Note: Until indicated othereise the following construction-process  will not differ from the construction-process of a four string cello. Please skip this part if you already know about the basic construction of a cello. Because we did not, and assumed that most cellists don’t either, we included those steps in this report.

Ueda’s first step was the production of an exact copy of the Guadagnini’s shape (‘Schablone’33), using a thin plastic sheet.

    (Click on pictures to enlarge.)

                                                    Picture 26: The copy of the Guadagnini’s shape .

 Ngeringa template f h II


   This sheet he used to construct the so-called ‘form34’– a device that serves as a template for the future instrument. He also cut first versions of the blocks which will be attached to the corners of the C-bouts, the top of the body (place of the neck) and the bottom (place of the endpin).


                                      Pictures 27 and 28: The form and the blocks. 



    The block 3 f H                   



   For the production of the form first a big band saw was used. For the final fine-touching Ueda used a tool called a sander, which can be attached to an electric drill machine.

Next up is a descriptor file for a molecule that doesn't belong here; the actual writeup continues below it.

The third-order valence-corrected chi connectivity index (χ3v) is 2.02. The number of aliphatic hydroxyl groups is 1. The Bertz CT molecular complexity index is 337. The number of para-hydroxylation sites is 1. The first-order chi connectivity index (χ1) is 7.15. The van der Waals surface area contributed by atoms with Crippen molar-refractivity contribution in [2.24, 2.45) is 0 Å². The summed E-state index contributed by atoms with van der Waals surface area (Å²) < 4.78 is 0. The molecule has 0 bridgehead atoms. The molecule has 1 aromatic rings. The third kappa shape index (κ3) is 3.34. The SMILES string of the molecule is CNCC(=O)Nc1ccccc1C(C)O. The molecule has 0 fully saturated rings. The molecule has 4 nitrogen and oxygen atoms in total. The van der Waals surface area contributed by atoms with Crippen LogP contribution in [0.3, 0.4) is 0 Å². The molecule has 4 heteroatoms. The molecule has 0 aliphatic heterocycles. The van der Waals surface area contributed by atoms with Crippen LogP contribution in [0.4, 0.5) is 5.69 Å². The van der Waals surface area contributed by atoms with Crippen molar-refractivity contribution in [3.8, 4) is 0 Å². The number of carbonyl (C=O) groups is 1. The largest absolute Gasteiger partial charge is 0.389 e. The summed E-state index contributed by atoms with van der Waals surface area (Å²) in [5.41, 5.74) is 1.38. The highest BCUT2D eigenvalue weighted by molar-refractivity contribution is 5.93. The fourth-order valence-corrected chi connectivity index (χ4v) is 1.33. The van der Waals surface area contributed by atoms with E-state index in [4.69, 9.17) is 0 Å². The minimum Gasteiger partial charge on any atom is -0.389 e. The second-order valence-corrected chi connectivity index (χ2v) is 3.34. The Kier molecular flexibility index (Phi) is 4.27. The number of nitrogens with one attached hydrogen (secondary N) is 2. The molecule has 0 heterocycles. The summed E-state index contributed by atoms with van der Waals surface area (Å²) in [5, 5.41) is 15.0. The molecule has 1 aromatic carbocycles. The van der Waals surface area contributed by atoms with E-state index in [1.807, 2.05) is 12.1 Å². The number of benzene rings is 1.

Picture 29: The sander.

The sander f H 


   The blocks seen in the pictures 27 and 28 will be used for the corners of the C-bouts. The measuring tool is used to assure the bout’s straightness.


   At the same time Ueda started to work on the back parts of the instruments, using planes of decreasing size. The goal is to make the two parts of the back fitting perfectly together.


                                    Picture 30 and 31: Working on a part of the back.

DSC_0088 f H         

DSC_0093 f H

33Schablone (German) = template

34Form (German) = shape, form